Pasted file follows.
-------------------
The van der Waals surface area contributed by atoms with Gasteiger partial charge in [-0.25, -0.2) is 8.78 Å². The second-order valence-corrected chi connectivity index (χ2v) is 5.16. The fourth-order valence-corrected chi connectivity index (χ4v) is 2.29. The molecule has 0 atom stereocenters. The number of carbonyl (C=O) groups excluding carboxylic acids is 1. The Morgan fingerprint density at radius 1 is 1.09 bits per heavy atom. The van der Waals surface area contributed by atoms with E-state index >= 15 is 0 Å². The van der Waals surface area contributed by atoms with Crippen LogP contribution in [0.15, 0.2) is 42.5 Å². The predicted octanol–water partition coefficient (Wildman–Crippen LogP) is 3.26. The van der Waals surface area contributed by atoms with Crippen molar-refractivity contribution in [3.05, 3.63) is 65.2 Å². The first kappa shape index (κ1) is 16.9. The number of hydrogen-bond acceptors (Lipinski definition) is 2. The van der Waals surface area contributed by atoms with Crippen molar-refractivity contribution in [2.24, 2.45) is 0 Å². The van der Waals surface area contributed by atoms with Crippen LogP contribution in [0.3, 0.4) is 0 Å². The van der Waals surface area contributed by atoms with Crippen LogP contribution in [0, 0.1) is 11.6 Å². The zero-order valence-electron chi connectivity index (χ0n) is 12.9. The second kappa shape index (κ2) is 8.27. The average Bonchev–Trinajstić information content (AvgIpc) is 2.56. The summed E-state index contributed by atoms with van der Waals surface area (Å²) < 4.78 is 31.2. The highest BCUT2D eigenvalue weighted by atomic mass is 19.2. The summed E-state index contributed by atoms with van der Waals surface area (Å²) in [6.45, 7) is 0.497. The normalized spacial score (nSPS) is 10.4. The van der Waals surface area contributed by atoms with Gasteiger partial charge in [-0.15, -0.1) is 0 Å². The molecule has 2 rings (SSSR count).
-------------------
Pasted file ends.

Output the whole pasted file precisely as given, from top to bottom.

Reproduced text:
The van der Waals surface area contributed by atoms with Gasteiger partial charge in [-0.25, -0.2) is 8.78 Å². The second-order valence-corrected chi connectivity index (χ2v) is 5.16. The fourth-order valence-corrected chi connectivity index (χ4v) is 2.29. The molecule has 0 atom stereocenters. The number of carbonyl (C=O) groups excluding carboxylic acids is 1. The Morgan fingerprint density at radius 1 is 1.09 bits per heavy atom. The van der Waals surface area contributed by atoms with E-state index >= 15 is 0 Å². The van der Waals surface area contributed by atoms with Crippen LogP contribution in [0.15, 0.2) is 42.5 Å². The predicted octanol–water partition coefficient (Wildman–Crippen LogP) is 3.26. The van der Waals surface area contributed by atoms with Crippen molar-refractivity contribution in [3.05, 3.63) is 65.2 Å². The first kappa shape index (κ1) is 16.9. The number of hydrogen-bond acceptors (Lipinski definition) is 2. The van der Waals surface area contributed by atoms with Crippen molar-refractivity contribution in [2.24, 2.45) is 0 Å². The van der Waals surface area contributed by atoms with Crippen LogP contribution in [0.3, 0.4) is 0 Å². The van der Waals surface area contributed by atoms with Crippen LogP contribution in [0, 0.1) is 11.6 Å². The zero-order valence-electron chi connectivity index (χ0n) is 12.9. The second kappa shape index (κ2) is 8.27. The average Bonchev–Trinajstić information content (AvgIpc) is 2.56. The summed E-state index contributed by atoms with van der Waals surface area (Å²) < 4.78 is 31.2. The highest BCUT2D eigenvalue weighted by atomic mass is 19.2. The summed E-state index contributed by atoms with van der Waals surface area (Å²) in [6.45, 7) is 0.497. The normalized spacial score (nSPS) is 10.4. The van der Waals surface area contributed by atoms with Gasteiger partial charge in [-0.15, -0.1) is 0 Å². The molecule has 2 rings (SSSR count).